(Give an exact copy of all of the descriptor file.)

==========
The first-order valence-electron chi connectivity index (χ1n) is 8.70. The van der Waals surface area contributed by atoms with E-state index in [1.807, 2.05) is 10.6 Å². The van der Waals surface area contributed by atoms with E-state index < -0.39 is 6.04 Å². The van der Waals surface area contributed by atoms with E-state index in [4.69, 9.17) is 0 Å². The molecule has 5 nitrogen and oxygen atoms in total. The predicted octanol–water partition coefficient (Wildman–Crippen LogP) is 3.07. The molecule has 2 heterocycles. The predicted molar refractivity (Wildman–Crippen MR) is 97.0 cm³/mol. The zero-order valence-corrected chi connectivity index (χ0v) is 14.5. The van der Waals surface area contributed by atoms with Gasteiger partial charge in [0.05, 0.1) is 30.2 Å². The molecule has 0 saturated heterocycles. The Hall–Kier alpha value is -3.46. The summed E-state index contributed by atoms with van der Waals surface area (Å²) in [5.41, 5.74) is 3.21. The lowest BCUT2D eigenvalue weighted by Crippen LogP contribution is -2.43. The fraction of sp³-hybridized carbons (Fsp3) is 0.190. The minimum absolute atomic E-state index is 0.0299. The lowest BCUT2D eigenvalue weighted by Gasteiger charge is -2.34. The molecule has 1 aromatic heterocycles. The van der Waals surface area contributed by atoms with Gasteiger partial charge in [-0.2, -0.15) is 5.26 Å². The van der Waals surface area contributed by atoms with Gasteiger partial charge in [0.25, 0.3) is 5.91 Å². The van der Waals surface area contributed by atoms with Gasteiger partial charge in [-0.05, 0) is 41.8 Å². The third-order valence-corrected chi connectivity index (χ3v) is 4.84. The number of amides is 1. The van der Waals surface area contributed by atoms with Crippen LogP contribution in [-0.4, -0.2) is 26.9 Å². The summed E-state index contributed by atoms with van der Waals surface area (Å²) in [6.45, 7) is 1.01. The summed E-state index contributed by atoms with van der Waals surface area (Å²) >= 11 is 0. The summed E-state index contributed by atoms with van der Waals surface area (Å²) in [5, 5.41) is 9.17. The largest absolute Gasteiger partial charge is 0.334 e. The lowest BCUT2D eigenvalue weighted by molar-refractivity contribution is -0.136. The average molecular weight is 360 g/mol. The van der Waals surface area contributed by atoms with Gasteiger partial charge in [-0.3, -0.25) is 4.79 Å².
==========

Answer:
The first-order valence-electron chi connectivity index (χ1n) is 8.70. The van der Waals surface area contributed by atoms with E-state index in [1.807, 2.05) is 10.6 Å². The van der Waals surface area contributed by atoms with E-state index < -0.39 is 6.04 Å². The van der Waals surface area contributed by atoms with E-state index in [4.69, 9.17) is 0 Å². The molecule has 5 nitrogen and oxygen atoms in total. The predicted octanol–water partition coefficient (Wildman–Crippen LogP) is 3.07. The molecule has 2 heterocycles. The predicted molar refractivity (Wildman–Crippen MR) is 97.0 cm³/mol. The zero-order valence-corrected chi connectivity index (χ0v) is 14.5. The van der Waals surface area contributed by atoms with Gasteiger partial charge in [0.05, 0.1) is 30.2 Å². The molecule has 0 saturated heterocycles. The Hall–Kier alpha value is -3.46. The summed E-state index contributed by atoms with van der Waals surface area (Å²) in [5.41, 5.74) is 3.21. The lowest BCUT2D eigenvalue weighted by Crippen LogP contribution is -2.43. The fraction of sp³-hybridized carbons (Fsp3) is 0.190. The minimum absolute atomic E-state index is 0.0299. The lowest BCUT2D eigenvalue weighted by Gasteiger charge is -2.34. The molecule has 1 aromatic heterocycles. The van der Waals surface area contributed by atoms with Gasteiger partial charge in [-0.2, -0.15) is 5.26 Å². The van der Waals surface area contributed by atoms with Gasteiger partial charge in [0.25, 0.3) is 5.91 Å². The van der Waals surface area contributed by atoms with Gasteiger partial charge in [-0.05, 0) is 41.8 Å². The third-order valence-corrected chi connectivity index (χ3v) is 4.84. The number of amides is 1. The van der Waals surface area contributed by atoms with Crippen LogP contribution in [-0.4, -0.2) is 26.9 Å². The summed E-state index contributed by atoms with van der Waals surface area (Å²) in [6.45, 7) is 1.01. The summed E-state index contributed by atoms with van der Waals surface area (Å²) >= 11 is 0. The summed E-state index contributed by atoms with van der Waals surface area (Å²) in [5, 5.41) is 9.17. The largest absolute Gasteiger partial charge is 0.334 e. The lowest BCUT2D eigenvalue weighted by molar-refractivity contribution is -0.136. The average molecular weight is 360 g/mol. The van der Waals surface area contributed by atoms with Gasteiger partial charge in [-0.3, -0.25) is 4.79 Å².